Conspiracy Crime Example – Conspiracy Definition Law

Conspiracy Crime Law Implied

In People vs. Dollendo, G.R. No. 181701, Jan 18, 2012 -The “evidence of a chain of circumstances,” to wit: that appellant went inside the house of Romines to ascertain that the victim was there; that he fetched Dollendo to bring him to Ruiz; that he gave the Dipang to Dollendo to commit the crime; which they each fled after the stabbing, taken collectively, shows a community of criminal design to kill the victim. Evidently, there was a conspiracy Crime in the commission of the crime.


Conspiracy Crime Examples

Collective Responsibility

Conspiracy example law: It is immaterial whether the appellant acted as a principal or as an accomplice because the conspiracy and his participation therein have been established. the act of one is the act of all and the conspirators shall be held equally responsible for the crime (People vs. Siongco, G.R. No. 186472, July 5, 2010).


To exempt himself from criminal liability, a conspirator must’ve performed an overt act to dissociate or detach himself from the conspiracy to commit the felony and prevent the commission thereof (People vs. Ebitz, G.R. No. 181635 Nov 15, 2010).


To be held liable as a conspirator, it must also be shown that the accused performed an overt act in furtherance of the conspiracy except in the case of the mastermind of a crime (People vs. Vera, GR No. 128966, August 18, 1999). One who plans the commission of a crime is liable as conspirator and principal by inducement (People vs. Compiling, G.R. No. 140405, March 4, 2004, En banc).

Notwithstanding, the fact that one wasn’t at the crime scene, evidence proved that he was the mastermind of the criminal act or the principal by inducement. What’s important is that inducement was the determining cause of the commission of the crime. The command or advice made by the principal by inducement was of such a nature that, without it, the crime wouldn’t have materialized (People vs. Janjalani, G.R. No. 188314, January 10, 2011).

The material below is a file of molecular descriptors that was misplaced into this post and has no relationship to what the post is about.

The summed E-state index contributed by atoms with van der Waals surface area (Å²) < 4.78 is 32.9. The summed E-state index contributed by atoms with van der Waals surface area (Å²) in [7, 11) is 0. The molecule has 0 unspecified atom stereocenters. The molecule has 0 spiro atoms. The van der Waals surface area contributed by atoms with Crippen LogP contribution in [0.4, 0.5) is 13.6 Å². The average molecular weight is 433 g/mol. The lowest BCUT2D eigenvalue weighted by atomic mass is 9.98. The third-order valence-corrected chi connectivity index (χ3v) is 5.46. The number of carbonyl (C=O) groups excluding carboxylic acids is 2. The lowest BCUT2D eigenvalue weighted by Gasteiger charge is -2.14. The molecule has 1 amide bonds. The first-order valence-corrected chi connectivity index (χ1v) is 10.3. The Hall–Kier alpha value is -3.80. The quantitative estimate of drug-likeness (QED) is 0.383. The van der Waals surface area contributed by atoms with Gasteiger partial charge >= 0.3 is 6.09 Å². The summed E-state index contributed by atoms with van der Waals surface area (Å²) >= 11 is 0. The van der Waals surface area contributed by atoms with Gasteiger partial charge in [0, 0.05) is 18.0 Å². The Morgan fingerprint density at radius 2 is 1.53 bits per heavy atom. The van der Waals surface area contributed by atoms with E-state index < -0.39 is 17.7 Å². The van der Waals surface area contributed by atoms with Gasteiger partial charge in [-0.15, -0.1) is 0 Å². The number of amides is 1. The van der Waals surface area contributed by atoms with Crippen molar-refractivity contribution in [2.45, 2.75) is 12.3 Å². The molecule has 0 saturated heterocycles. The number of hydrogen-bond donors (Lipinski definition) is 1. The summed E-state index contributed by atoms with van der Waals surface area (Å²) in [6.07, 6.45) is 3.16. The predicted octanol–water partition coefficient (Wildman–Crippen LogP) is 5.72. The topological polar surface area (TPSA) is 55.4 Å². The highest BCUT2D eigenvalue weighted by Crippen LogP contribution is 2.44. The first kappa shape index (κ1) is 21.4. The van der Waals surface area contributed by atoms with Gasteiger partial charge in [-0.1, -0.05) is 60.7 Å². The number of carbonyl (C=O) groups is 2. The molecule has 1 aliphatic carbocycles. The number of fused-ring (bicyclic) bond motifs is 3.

The suspect, Accused, unarmed, appeared in the company of his employer, and another person. His employer shot and killed the victim. The accused did nothing to prevent the killing. The accused fled together with his employer and another person. The fact that the accused appeared together with the employer and another and fled with them proves a certain degree of participation and cooperation in the execution of the crime. However, there’s doubt as to whether the accused acted as a principal or just a mere accomplice.

Such doubt should be resolved in favor of the milder form of criminal liability—that of a mere Confederate (People vs. Tomas, G.R. No. 192251, February 16, 2011). If the Suspect is armed at the time, he could be held liable as principal on the basis of implied.

The fact that the companion of the criminal actor is armed may mean that the former is supplying moral assistance to the latter. The armed presence of a conspiratorial companion may prove a sense of security and encouragement on the part of the material executor or may serve as deterrence against a possible defender or rescuer (Galgo, G.R. No. 133887, May 28, 2002, En Banc).

Special Law

B.P. Blg. 22 doesn’t expressly proscribe the supplementary application of the provisions RPC including the rule on conspiracy. Hence, such a rule may be applied supplementarily. Thus, a non-issuer of bum check can be held liable for the violation of BP Blg. 22 on the basis of conspiracy.

(Ladonga vs. People, G.R. No. 141066, February 17, 2005). The principal may be applied to RA No. 9262. Thus, a person (such as a mother-in-law), who has no marital, or dating relationship with the victim, can be held liable for violence against a woman on the basis of conspiracy (Go-Tan vs. Go, G.R. No. 168852, September 30, 2008).

Anti-graft law – May a private person be indicted for conspiracy in violating Section 3(g) of R.A. 3019 even if the public officer, with

Whom he was alleged to have conspired, has died prior to the filing of the Information?

Answer: Yes. The death of the public officer doesn’t mean that the allegation of conspiracy between him and the private individual can no longer be proved or that their alleged conspiracy is already expunged. The only thing extinguished by the death of the public officer is his criminal liability. His death did not extinguish the crime nor did it remove the basis of the charge of conspiracy between him and a private individual (People vs. Go, GR NO. 168539, March 25, 2014, en banc).